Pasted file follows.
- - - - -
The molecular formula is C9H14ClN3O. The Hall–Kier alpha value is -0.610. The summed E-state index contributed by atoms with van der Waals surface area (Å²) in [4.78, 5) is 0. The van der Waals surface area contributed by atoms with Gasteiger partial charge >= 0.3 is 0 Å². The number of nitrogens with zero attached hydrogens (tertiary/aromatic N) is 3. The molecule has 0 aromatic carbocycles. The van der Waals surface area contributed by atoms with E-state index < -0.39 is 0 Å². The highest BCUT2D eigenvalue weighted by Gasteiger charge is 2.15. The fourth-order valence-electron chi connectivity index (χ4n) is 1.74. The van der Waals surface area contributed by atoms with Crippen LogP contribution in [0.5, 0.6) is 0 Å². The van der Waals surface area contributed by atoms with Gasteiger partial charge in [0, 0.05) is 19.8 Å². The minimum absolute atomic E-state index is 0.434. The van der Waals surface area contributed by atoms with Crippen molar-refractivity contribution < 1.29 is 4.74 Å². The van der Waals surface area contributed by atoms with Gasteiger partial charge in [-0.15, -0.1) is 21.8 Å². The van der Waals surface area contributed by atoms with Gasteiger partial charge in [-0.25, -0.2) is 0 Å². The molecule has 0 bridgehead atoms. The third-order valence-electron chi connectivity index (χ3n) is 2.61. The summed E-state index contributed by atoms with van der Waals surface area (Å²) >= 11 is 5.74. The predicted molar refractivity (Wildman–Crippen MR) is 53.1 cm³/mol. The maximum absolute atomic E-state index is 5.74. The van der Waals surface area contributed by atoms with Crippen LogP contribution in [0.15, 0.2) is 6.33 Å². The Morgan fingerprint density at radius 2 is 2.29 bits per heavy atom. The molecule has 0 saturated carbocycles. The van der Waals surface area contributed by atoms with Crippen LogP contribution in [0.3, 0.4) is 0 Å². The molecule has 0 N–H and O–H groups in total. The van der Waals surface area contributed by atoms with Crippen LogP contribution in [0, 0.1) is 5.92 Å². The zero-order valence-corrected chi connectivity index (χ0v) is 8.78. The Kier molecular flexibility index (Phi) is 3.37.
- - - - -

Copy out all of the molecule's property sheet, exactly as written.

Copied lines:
The molecular formula is C9H14ClN3O. The Hall–Kier alpha value is -0.610. The summed E-state index contributed by atoms with van der Waals surface area (Å²) in [4.78, 5) is 0. The van der Waals surface area contributed by atoms with Gasteiger partial charge >= 0.3 is 0 Å². The number of nitrogens with zero attached hydrogens (tertiary/aromatic N) is 3. The molecule has 0 aromatic carbocycles. The van der Waals surface area contributed by atoms with E-state index < -0.39 is 0 Å². The highest BCUT2D eigenvalue weighted by Gasteiger charge is 2.15. The fourth-order valence-electron chi connectivity index (χ4n) is 1.74. The van der Waals surface area contributed by atoms with Crippen LogP contribution in [0.5, 0.6) is 0 Å². The van der Waals surface area contributed by atoms with Gasteiger partial charge in [0, 0.05) is 19.8 Å². The minimum absolute atomic E-state index is 0.434. The van der Waals surface area contributed by atoms with Crippen molar-refractivity contribution < 1.29 is 4.74 Å². The van der Waals surface area contributed by atoms with Gasteiger partial charge in [-0.15, -0.1) is 21.8 Å². The van der Waals surface area contributed by atoms with Gasteiger partial charge in [-0.25, -0.2) is 0 Å². The molecule has 0 bridgehead atoms. The third-order valence-electron chi connectivity index (χ3n) is 2.61. The summed E-state index contributed by atoms with van der Waals surface area (Å²) >= 11 is 5.74. The predicted molar refractivity (Wildman–Crippen MR) is 53.1 cm³/mol. The maximum absolute atomic E-state index is 5.74. The van der Waals surface area contributed by atoms with Crippen LogP contribution in [0.15, 0.2) is 6.33 Å². The Morgan fingerprint density at radius 2 is 2.29 bits per heavy atom. The molecule has 0 saturated carbocycles. The van der Waals surface area contributed by atoms with Crippen LogP contribution in [0.3, 0.4) is 0 Å². The molecule has 0 N–H and O–H groups in total. The van der Waals surface area contributed by atoms with Crippen LogP contribution in [0, 0.1) is 5.92 Å². The zero-order valence-corrected chi connectivity index (χ0v) is 8.78. The Kier molecular flexibility index (Phi) is 3.37.